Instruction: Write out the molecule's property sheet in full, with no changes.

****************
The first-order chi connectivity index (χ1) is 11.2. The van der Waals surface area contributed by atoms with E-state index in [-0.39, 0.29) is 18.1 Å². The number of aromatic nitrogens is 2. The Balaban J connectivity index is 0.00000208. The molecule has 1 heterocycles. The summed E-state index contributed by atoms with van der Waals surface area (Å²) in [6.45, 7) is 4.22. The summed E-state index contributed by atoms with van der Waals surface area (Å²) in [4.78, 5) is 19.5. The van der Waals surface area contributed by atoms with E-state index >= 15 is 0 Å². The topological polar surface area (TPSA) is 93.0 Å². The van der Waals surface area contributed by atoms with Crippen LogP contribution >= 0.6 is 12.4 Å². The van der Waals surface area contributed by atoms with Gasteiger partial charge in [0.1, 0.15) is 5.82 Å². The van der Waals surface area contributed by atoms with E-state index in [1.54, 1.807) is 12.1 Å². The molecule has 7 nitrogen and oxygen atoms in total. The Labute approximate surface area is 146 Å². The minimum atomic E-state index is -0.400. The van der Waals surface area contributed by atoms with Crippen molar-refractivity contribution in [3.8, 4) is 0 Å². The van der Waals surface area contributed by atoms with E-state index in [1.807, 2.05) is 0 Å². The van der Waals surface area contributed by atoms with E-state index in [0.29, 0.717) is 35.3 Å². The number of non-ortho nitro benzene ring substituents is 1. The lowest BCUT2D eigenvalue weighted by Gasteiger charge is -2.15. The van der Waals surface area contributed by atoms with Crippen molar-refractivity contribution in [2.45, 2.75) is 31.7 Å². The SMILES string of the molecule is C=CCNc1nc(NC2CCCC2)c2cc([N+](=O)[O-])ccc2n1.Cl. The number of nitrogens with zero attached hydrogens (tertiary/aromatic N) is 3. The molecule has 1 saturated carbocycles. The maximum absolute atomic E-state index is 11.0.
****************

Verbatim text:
The first-order chi connectivity index (χ1) is 11.2. The van der Waals surface area contributed by atoms with E-state index in [-0.39, 0.29) is 18.1 Å². The number of aromatic nitrogens is 2. The Balaban J connectivity index is 0.00000208. The molecule has 1 heterocycles. The summed E-state index contributed by atoms with van der Waals surface area (Å²) in [6.45, 7) is 4.22. The summed E-state index contributed by atoms with van der Waals surface area (Å²) in [4.78, 5) is 19.5. The van der Waals surface area contributed by atoms with E-state index >= 15 is 0 Å². The topological polar surface area (TPSA) is 93.0 Å². The van der Waals surface area contributed by atoms with Crippen LogP contribution >= 0.6 is 12.4 Å². The van der Waals surface area contributed by atoms with Gasteiger partial charge in [0.1, 0.15) is 5.82 Å². The van der Waals surface area contributed by atoms with E-state index in [1.54, 1.807) is 12.1 Å². The molecule has 7 nitrogen and oxygen atoms in total. The Labute approximate surface area is 146 Å². The minimum atomic E-state index is -0.400. The van der Waals surface area contributed by atoms with Crippen molar-refractivity contribution in [3.8, 4) is 0 Å². The van der Waals surface area contributed by atoms with E-state index in [1.807, 2.05) is 0 Å². The van der Waals surface area contributed by atoms with E-state index in [0.29, 0.717) is 35.3 Å². The number of non-ortho nitro benzene ring substituents is 1. The lowest BCUT2D eigenvalue weighted by Gasteiger charge is -2.15. The van der Waals surface area contributed by atoms with Crippen molar-refractivity contribution in [2.45, 2.75) is 31.7 Å². The SMILES string of the molecule is C=CCNc1nc(NC2CCCC2)c2cc([N+](=O)[O-])ccc2n1.Cl. The number of nitrogens with zero attached hydrogens (tertiary/aromatic N) is 3. The molecule has 1 saturated carbocycles. The maximum absolute atomic E-state index is 11.0.